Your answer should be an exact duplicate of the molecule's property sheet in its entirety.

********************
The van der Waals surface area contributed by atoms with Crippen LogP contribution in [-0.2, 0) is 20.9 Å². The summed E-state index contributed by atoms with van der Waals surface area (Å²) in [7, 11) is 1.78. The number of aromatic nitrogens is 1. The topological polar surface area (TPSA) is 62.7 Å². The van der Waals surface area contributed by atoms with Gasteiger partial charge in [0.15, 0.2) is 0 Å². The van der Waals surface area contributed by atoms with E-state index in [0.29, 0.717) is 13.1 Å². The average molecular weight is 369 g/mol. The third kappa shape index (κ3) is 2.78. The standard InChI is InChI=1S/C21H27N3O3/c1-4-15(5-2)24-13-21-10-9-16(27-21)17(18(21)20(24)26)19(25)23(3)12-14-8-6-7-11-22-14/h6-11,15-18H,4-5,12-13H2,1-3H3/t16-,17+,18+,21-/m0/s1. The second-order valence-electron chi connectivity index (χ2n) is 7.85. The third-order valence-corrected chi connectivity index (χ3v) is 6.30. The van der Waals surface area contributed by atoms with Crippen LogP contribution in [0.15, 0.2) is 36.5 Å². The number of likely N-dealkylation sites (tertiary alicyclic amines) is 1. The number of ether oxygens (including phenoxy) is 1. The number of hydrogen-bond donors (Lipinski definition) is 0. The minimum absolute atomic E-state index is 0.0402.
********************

The van der Waals surface area contributed by atoms with Crippen LogP contribution in [-0.2, 0) is 20.9 Å². The summed E-state index contributed by atoms with van der Waals surface area (Å²) in [7, 11) is 1.78. The number of aromatic nitrogens is 1. The topological polar surface area (TPSA) is 62.7 Å². The van der Waals surface area contributed by atoms with Gasteiger partial charge in [0.15, 0.2) is 0 Å². The van der Waals surface area contributed by atoms with E-state index in [0.29, 0.717) is 13.1 Å². The average molecular weight is 369 g/mol. The third kappa shape index (κ3) is 2.78. The standard InChI is InChI=1S/C21H27N3O3/c1-4-15(5-2)24-13-21-10-9-16(27-21)17(18(21)20(24)26)19(25)23(3)12-14-8-6-7-11-22-14/h6-11,15-18H,4-5,12-13H2,1-3H3/t16-,17+,18+,21-/m0/s1. The second-order valence-electron chi connectivity index (χ2n) is 7.85. The third-order valence-corrected chi connectivity index (χ3v) is 6.30. The van der Waals surface area contributed by atoms with Crippen LogP contribution in [0.15, 0.2) is 36.5 Å². The number of likely N-dealkylation sites (tertiary alicyclic amines) is 1. The number of ether oxygens (including phenoxy) is 1. The number of hydrogen-bond donors (Lipinski definition) is 0. The minimum absolute atomic E-state index is 0.0402.